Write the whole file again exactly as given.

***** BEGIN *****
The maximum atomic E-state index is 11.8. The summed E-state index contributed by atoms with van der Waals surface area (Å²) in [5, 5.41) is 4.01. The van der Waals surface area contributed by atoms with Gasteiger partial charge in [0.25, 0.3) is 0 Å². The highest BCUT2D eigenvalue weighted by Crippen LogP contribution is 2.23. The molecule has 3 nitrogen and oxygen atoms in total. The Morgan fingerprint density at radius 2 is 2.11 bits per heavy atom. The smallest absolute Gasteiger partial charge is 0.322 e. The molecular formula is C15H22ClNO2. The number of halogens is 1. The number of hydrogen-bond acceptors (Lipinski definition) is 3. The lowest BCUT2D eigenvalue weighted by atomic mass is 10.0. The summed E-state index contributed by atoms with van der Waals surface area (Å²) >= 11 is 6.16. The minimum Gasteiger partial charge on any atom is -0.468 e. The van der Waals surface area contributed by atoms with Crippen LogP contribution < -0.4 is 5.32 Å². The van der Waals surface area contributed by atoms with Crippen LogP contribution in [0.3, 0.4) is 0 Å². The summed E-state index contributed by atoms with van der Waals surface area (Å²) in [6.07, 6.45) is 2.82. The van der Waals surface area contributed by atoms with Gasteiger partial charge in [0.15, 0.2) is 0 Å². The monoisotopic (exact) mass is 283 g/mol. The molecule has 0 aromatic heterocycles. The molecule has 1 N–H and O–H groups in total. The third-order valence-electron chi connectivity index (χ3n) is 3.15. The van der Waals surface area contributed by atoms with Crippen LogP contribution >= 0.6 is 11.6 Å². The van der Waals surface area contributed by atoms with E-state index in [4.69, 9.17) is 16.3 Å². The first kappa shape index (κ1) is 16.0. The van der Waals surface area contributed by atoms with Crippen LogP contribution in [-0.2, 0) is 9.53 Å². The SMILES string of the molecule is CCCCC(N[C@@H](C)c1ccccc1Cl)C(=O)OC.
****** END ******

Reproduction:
The maximum atomic E-state index is 11.8. The summed E-state index contributed by atoms with van der Waals surface area (Å²) in [5, 5.41) is 4.01. The van der Waals surface area contributed by atoms with Gasteiger partial charge in [0.25, 0.3) is 0 Å². The highest BCUT2D eigenvalue weighted by Crippen LogP contribution is 2.23. The molecule has 3 nitrogen and oxygen atoms in total. The Morgan fingerprint density at radius 2 is 2.11 bits per heavy atom. The smallest absolute Gasteiger partial charge is 0.322 e. The molecular formula is C15H22ClNO2. The number of halogens is 1. The number of hydrogen-bond acceptors (Lipinski definition) is 3. The lowest BCUT2D eigenvalue weighted by atomic mass is 10.0. The summed E-state index contributed by atoms with van der Waals surface area (Å²) >= 11 is 6.16. The minimum Gasteiger partial charge on any atom is -0.468 e. The van der Waals surface area contributed by atoms with Crippen LogP contribution < -0.4 is 5.32 Å². The van der Waals surface area contributed by atoms with Crippen LogP contribution in [0.3, 0.4) is 0 Å². The summed E-state index contributed by atoms with van der Waals surface area (Å²) in [6.07, 6.45) is 2.82. The van der Waals surface area contributed by atoms with Gasteiger partial charge in [0.15, 0.2) is 0 Å². The monoisotopic (exact) mass is 283 g/mol. The molecule has 0 aromatic heterocycles. The molecule has 1 N–H and O–H groups in total. The third-order valence-electron chi connectivity index (χ3n) is 3.15. The van der Waals surface area contributed by atoms with Crippen LogP contribution >= 0.6 is 11.6 Å². The van der Waals surface area contributed by atoms with E-state index in [4.69, 9.17) is 16.3 Å². The first kappa shape index (κ1) is 16.0. The van der Waals surface area contributed by atoms with Crippen LogP contribution in [-0.2, 0) is 9.53 Å². The SMILES string of the molecule is CCCCC(N[C@@H](C)c1ccccc1Cl)C(=O)OC.